The nature of the human mind is such that it wants to extrapolate the recent past into the immediate future. This is why traders tend to get bullish near tops, and bearish near bottoms. This is why, near the most recent top, the majority of traders were bullish. But the nature of the market is such that, in most instances, by the time a trade appears obvious, it's usually the wrong trade.
A critical part of trading is the ability to prepare for, and sometimes act upon, the opposite of what seems obvious. That's far from being the entire skill-set, but it's a key part of it: You have to be willing to sell when everyone is screaming "buy!" and be willing to buy when everyone is screaming "sell!"
By way of example, one of our forum members commented (on Wednesday) about how I was holding my ground on the bear case, and I replied:
I've just made it a policy not to flip to bullish at resistance, unless there's an incredibly clear reason to do so -- and, from the perspective of the wave pattern, anyway, there isn't a good reason yet, since we could easily still be completing wave C of an ABC flat. The tricky thing is: C-waves are supposed to make everyone bullish -- especially in a flat, where they hold the A-wave low, then break the A-wave high and thus make a "higher low, higher high," which is almost universally considered to be bullish by technicians.
Since we were bearish at the most recent top, nimble bears likely captured enough profit on Friday's decline to assure that -- no matter what happens from here regarding the intermediate picture -- the most recent bear trade will end up in the "plus" column.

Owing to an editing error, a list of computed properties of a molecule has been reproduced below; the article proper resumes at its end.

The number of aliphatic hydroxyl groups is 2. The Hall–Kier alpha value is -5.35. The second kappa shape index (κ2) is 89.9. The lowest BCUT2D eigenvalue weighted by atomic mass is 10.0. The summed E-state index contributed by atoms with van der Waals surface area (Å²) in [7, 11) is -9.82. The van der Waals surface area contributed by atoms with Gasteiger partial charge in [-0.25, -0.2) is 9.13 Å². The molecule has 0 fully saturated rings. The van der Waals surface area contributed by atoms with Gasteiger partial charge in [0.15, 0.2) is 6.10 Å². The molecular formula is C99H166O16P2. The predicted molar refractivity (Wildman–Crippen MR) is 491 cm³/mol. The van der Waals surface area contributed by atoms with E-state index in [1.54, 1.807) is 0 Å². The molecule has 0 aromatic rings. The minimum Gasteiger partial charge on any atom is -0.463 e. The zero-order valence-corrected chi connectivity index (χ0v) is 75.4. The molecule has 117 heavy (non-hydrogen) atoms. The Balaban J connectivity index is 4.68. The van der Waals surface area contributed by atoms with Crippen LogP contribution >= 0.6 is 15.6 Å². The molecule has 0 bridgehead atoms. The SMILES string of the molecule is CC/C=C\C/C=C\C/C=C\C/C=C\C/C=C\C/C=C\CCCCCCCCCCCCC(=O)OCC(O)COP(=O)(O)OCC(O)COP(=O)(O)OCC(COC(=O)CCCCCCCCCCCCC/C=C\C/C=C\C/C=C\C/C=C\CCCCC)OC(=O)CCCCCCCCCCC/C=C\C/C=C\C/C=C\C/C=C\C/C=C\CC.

Regarding the intermediate term, bears can clearly be hopeful -- but newer traders probably won't understand that I was actually more bearish near the recent top than I am now. Part of the reason for that is because both the intermediate-term (IT) bear count and IT bull count were in agreement to this point (see SPX 2-hour chart -- fourth chart below). So, from the standpoint of both my preferred and alternate count, I was essentially assigning 100% odds to this recent decline. But at this point, the bull and bear paths can diverge.
Thus, I believe bears should be a bit cautious now, since the market has not eliminated the bull options from the picture and we're still inside a multi-month trading range. And since this ain't my first rodeo, I am well-aware that the information sent to us by the market from inside a trading range can be garbled and misleading.
In any event, there's nothing that screams "bullish" yet -- bulls will need to make a better case than they have with the recent price action. I'm simply warning that bears should remain aware of the caveats and turn cautious now --but obviously, the bear case remains alive and well after Friday's monster sell-off.
Interesting to note that INDU just retraced roughly 70% of the last three weeks of rally in essentially one single session. That's not typically a bullish signal. So the bear count remains slightly favored, but the market may have more tricks up its sleeve, and I certainly wouldn't accept anything but clear, low-risk entries from here.
We'll start with INDU's chart. I hesitated to even attempt drawing the potential bounce path (blue dashed line), since I have only a minor bounce at Friday's low to draw from -- but I gave it a shot anyway; just take that path with a grain of salt right now.
No change to INDU's trend line chart, except to note that the decline has, so far, found support at the trend line from the February lows.
Here's another way to look at INDU, which I found intriguing: (continued, next page)
Next, the SPX 2-hour chart shows that we've reached the first intermediate bull/bear inflection point:
A closer look at the bull count below:
SPX easily captured Wednesday's target zone, and the speed of the decline made it easy to hold shorts right on through to the second target zone. Near-term, there's not enough to draw from to project a high-probability path, but SPX could potentially follow a similar path as shown on INDU's first chart (though, again, that's just a gut-instinct shot in the dark; there are no clear impulse waves off the low to draw from yet):
Finally, a quick bonus chart of gold, which presents a possible bearish sell trigger: